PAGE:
Friday, March 20, 2009


Badael-Alternatives in Al Akhbar. My editorial on the political program of the March 14 movement and its environmental and social concerns. Muhammad Muhsin covers a recent activity by the consumer's association of Lebanon to encourage children to eat healthy. The ABC of food: for the letter tha as in "the", I chose maize (zura) to talk about biofuels and the tortilla crisis.

Thursday, March 19, 2009

Last Spanish resort

"A year ago, Mr. Gómez lost his construction job. Now he is harvesting strawberries for $1,100 a month on a farm outside Lepe, in the Andalusian province of Huelva.

"Picking strawberries is the last resort, but it's all there is," Mr. Gómez said, stretching his back on a recent morning as he stood between rows of plants covered by polyethylene tunnels. "The fat cows have gone, and now the lean cows are here."

As jobs disappear across Andalusia, workers like Mr. Gómez are returning to the fields they abandoned for construction sites, hotels and shops during Spain's decade-long economic boom.

They are competing with the migrants who replaced them, fueling resentment that immigrant representatives and farmers worry could become explosive." (Thansk Rania)

Who owns who?

"In the dairy section sit many flavors of Stoneyfield Farm Yogurt. I knew its socially conscious CEO, Gary Hirshberg, had created major organic brand recognition to become the No. 1 seller of organic yogurt in the United States, but since then Danone, the French conglomerate (which also owns Brown Cow), acquired a majority holding in Stoneyfield. This is the same Danone that had to recall large quantities of its yogurt in 2007 after it was found to contain unsafe levels of dioxins. (In an interesting twist, the still-active Hirshberg sits on the board of Dannon U.S.A. Unlike most of the early entrepreneurs, who took the dough and left the scene, Hirshberg is still involved." (Thanks Marcy)

I met Hirshberg a couple of times in the early 2000's. At the time, selling Stoneyfield to Danone was presented as a major achievement for sustainable agriculture.

Virtual liberation

The Lebanese army has been busy in the south, redrawing the Blue Line with the UNIFIL forces. It turns out we had been cheated out of 3.1 km2. Much more is still under Israeli occuppation but this is a good start. However, these lands have only been virtually liberated: most are heavily mined and Israel refuses to give the mine location maps.

La Via Campesina: say no to the privatization of water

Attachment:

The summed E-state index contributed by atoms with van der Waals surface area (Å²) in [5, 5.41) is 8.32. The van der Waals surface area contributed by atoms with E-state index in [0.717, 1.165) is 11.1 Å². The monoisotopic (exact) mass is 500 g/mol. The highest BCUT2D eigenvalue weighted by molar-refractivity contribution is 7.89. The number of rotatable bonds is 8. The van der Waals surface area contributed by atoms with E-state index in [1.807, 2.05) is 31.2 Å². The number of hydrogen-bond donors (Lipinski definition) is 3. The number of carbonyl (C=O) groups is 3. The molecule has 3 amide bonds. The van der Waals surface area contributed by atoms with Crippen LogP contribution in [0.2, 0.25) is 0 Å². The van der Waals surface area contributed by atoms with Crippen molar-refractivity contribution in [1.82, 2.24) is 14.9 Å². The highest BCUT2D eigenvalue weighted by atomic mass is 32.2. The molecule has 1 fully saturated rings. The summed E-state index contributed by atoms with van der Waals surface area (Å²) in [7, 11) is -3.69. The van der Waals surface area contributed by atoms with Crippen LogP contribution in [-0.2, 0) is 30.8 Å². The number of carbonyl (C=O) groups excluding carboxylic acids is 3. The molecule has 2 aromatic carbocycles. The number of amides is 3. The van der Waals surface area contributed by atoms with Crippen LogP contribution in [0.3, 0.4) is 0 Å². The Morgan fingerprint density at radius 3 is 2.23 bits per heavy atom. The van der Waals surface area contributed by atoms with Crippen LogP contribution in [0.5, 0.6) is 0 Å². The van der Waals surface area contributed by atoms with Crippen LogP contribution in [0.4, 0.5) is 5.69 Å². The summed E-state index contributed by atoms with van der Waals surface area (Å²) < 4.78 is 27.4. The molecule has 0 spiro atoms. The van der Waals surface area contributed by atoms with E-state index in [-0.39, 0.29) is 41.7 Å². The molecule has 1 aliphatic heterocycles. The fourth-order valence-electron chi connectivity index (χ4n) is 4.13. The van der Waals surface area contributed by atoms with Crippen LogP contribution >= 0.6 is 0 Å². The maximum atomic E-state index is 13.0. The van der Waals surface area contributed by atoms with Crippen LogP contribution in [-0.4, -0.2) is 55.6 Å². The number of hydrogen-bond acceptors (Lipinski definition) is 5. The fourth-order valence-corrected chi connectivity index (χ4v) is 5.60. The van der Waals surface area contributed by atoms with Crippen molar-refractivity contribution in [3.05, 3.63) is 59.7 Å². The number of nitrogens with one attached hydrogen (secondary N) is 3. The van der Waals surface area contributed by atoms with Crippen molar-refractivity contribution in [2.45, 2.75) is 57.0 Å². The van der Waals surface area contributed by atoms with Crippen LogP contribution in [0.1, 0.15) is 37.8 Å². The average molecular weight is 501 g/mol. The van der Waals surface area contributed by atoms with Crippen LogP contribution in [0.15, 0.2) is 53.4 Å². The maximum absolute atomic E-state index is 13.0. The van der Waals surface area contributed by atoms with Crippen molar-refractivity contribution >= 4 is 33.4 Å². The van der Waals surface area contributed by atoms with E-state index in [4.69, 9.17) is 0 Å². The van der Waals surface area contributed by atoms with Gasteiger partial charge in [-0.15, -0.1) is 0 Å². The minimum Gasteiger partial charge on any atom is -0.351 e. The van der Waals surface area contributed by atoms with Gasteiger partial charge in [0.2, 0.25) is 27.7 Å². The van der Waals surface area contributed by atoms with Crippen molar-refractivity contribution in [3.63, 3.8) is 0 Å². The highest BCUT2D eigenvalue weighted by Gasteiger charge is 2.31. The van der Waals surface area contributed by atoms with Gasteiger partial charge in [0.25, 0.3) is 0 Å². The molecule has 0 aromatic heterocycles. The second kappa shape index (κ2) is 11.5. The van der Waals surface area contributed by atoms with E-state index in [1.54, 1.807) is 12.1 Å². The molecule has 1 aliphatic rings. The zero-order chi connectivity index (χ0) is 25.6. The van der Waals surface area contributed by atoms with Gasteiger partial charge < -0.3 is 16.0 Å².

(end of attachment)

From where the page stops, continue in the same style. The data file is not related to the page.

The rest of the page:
As extreme industrialization and capitalist overproduction demands the exploitation of more water resources everyday, access to water resources has become a major source of political conflict. States, multinational corporations and private interest groups established World Water Council (WWC) to commodify and commercialize water resources, and to maximize potential profit. As it is known, World Water Council is an intergovernmental institution that is sponsored and supported by multinational corporations. Yet it is the World Bank and water monopolies which are dominant in the Council, and the Council is striving to ensure that the logic of profit is determining the direction of water`s flow.

The 5th World Water Forum will take place on 16-22 March in Istanbul.

At the moment in Turkey, legislation is being prepared which would give the rivers, lakes and ponds to corporations. In other words, water resources themselves may be transferred to the corporations, which until now only ran water distribution services. This is a new phase in the privatization of water. Therefore the 5th World Water Forum that is going to take place in Turkey is extremely crucial and this move of water corporations must urgently be stopped.

The United Nations and the World Bank consider water to be a need rather than a right. This is a crucial difference. The moment water is defined as a “need” rather than a “right”, it becomes possible to commodify it and make it subject to trade. A second aspect of global water politics is that demand management is proposed rather than supply management in the global management of water resources. In other words the privatization of the management of drinking water,domestic water and irrigation water is being opened up for discussion.

As an inseparable component of social life, water can not be left to the property of persons or institutions including capitalist states themselves. It must be recognized that water belongs to the nature that humanity itself is also a part of. Therefore we demand that only those who accept water as a basic condition of the survival of all living organisms determine how and under which circumstances water can be used by peoples, animals and plants, and not those elected bureaucrats and/or owners of private interests who claim water can be used for capital accumulation.

Confederation Çiftçi-Sen, member of Via Campesina, along with more than 100 other forces of social opposition who defend the right to water should exist formed a platform called No to Commercialization of Water in order to struggle against the World Water Forum. To overcome the corporate interest and demonstrate peoples’ stance on the issue, we collectively work to organize a massive manifestation on March 15th in Istanbul to protest against the World Water Forum. The manifestation will be followed by a set of week long activities, from demonstrations to speeches, workshops and panels that aims at casting a shadow on the WWF.